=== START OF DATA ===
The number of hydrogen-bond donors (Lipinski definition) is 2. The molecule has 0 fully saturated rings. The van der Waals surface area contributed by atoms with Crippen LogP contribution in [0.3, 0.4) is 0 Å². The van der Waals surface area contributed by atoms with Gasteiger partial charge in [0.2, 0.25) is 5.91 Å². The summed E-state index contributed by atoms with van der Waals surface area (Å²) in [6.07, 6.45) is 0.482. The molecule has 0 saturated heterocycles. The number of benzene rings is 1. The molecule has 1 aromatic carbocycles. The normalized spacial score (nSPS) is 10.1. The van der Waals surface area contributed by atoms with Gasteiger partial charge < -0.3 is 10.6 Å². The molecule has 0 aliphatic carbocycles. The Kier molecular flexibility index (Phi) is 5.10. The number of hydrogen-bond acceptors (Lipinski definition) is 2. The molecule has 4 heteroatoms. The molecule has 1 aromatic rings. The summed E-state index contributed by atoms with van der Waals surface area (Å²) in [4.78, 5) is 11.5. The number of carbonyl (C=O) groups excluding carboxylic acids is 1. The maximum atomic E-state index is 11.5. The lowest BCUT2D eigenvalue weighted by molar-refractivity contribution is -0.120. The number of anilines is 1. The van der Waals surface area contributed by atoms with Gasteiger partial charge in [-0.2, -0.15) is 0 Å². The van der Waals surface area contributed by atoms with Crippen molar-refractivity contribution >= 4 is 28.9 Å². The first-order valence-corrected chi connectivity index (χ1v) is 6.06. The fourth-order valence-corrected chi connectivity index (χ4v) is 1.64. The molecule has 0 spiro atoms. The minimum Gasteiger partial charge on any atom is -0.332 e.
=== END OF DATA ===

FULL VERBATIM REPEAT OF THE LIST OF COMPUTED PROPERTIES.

The number of hydrogen-bond donors (Lipinski definition) is 2. The molecule has 0 fully saturated rings. The van der Waals surface area contributed by atoms with Crippen LogP contribution in [0.3, 0.4) is 0 Å². The van der Waals surface area contributed by atoms with Gasteiger partial charge in [0.2, 0.25) is 5.91 Å². The summed E-state index contributed by atoms with van der Waals surface area (Å²) in [6.07, 6.45) is 0.482. The molecule has 0 saturated heterocycles. The number of benzene rings is 1. The molecule has 1 aromatic carbocycles. The normalized spacial score (nSPS) is 10.1. The van der Waals surface area contributed by atoms with Gasteiger partial charge < -0.3 is 10.6 Å². The molecule has 0 aliphatic carbocycles. The Kier molecular flexibility index (Phi) is 5.10. The number of hydrogen-bond acceptors (Lipinski definition) is 2. The molecule has 4 heteroatoms. The molecule has 1 aromatic rings. The summed E-state index contributed by atoms with van der Waals surface area (Å²) in [4.78, 5) is 11.5. The number of carbonyl (C=O) groups excluding carboxylic acids is 1. The maximum atomic E-state index is 11.5. The lowest BCUT2D eigenvalue weighted by molar-refractivity contribution is -0.120. The number of anilines is 1. The van der Waals surface area contributed by atoms with Gasteiger partial charge in [-0.2, -0.15) is 0 Å². The van der Waals surface area contributed by atoms with Crippen molar-refractivity contribution >= 4 is 28.9 Å². The first-order valence-corrected chi connectivity index (χ1v) is 6.06. The fourth-order valence-corrected chi connectivity index (χ4v) is 1.64. The molecule has 0 spiro atoms. The minimum Gasteiger partial charge on any atom is -0.332 e.